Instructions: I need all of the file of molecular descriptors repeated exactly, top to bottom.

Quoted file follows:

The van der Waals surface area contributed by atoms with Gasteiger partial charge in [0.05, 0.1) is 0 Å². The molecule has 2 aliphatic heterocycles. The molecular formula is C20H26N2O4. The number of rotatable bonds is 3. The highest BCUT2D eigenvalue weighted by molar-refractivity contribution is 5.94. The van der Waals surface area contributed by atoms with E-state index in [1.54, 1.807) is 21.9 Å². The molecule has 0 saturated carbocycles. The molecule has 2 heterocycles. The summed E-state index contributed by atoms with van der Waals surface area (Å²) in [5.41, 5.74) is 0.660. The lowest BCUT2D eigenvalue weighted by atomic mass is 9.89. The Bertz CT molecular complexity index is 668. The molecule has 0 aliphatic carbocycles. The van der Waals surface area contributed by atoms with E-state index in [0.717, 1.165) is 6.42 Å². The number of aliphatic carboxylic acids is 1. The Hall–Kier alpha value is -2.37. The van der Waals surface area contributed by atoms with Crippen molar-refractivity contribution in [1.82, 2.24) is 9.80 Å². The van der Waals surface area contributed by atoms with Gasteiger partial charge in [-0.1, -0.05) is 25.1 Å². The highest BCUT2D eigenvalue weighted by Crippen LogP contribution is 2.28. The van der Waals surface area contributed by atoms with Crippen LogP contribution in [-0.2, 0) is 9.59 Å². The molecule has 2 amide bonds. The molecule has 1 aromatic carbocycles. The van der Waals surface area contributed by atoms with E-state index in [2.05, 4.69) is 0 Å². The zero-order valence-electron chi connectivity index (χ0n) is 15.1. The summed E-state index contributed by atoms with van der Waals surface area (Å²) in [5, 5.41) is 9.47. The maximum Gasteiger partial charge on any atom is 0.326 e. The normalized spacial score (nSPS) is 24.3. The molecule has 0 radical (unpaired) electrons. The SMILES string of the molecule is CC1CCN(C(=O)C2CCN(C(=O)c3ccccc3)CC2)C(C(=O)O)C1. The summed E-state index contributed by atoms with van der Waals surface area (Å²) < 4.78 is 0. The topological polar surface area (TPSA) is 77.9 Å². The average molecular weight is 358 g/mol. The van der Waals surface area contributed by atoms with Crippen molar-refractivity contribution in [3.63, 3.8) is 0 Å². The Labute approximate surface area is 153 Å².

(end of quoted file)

The van der Waals surface area contributed by atoms with Gasteiger partial charge in [0.05, 0.1) is 0 Å². The molecule has 2 aliphatic heterocycles. The molecular formula is C20H26N2O4. The number of rotatable bonds is 3. The highest BCUT2D eigenvalue weighted by molar-refractivity contribution is 5.94. The van der Waals surface area contributed by atoms with E-state index in [1.54, 1.807) is 21.9 Å². The molecule has 0 saturated carbocycles. The molecule has 2 heterocycles. The summed E-state index contributed by atoms with van der Waals surface area (Å²) in [5.41, 5.74) is 0.660. The lowest BCUT2D eigenvalue weighted by atomic mass is 9.89. The Bertz CT molecular complexity index is 668. The molecule has 0 aliphatic carbocycles. The van der Waals surface area contributed by atoms with E-state index in [0.717, 1.165) is 6.42 Å². The number of aliphatic carboxylic acids is 1. The Hall–Kier alpha value is -2.37. The van der Waals surface area contributed by atoms with Crippen molar-refractivity contribution in [1.82, 2.24) is 9.80 Å². The van der Waals surface area contributed by atoms with Gasteiger partial charge in [-0.1, -0.05) is 25.1 Å². The highest BCUT2D eigenvalue weighted by Crippen LogP contribution is 2.28. The van der Waals surface area contributed by atoms with Crippen LogP contribution in [-0.2, 0) is 9.59 Å². The molecule has 2 amide bonds. The molecule has 1 aromatic carbocycles. The van der Waals surface area contributed by atoms with E-state index in [2.05, 4.69) is 0 Å². The zero-order valence-electron chi connectivity index (χ0n) is 15.1. The summed E-state index contributed by atoms with van der Waals surface area (Å²) in [5, 5.41) is 9.47. The maximum Gasteiger partial charge on any atom is 0.326 e. The normalized spacial score (nSPS) is 24.3. The molecule has 0 radical (unpaired) electrons. The SMILES string of the molecule is CC1CCN(C(=O)C2CCN(C(=O)c3ccccc3)CC2)C(C(=O)O)C1. The summed E-state index contributed by atoms with van der Waals surface area (Å²) < 4.78 is 0. The topological polar surface area (TPSA) is 77.9 Å². The average molecular weight is 358 g/mol. The van der Waals surface area contributed by atoms with Crippen molar-refractivity contribution in [3.63, 3.8) is 0 Å². The Labute approximate surface area is 153 Å².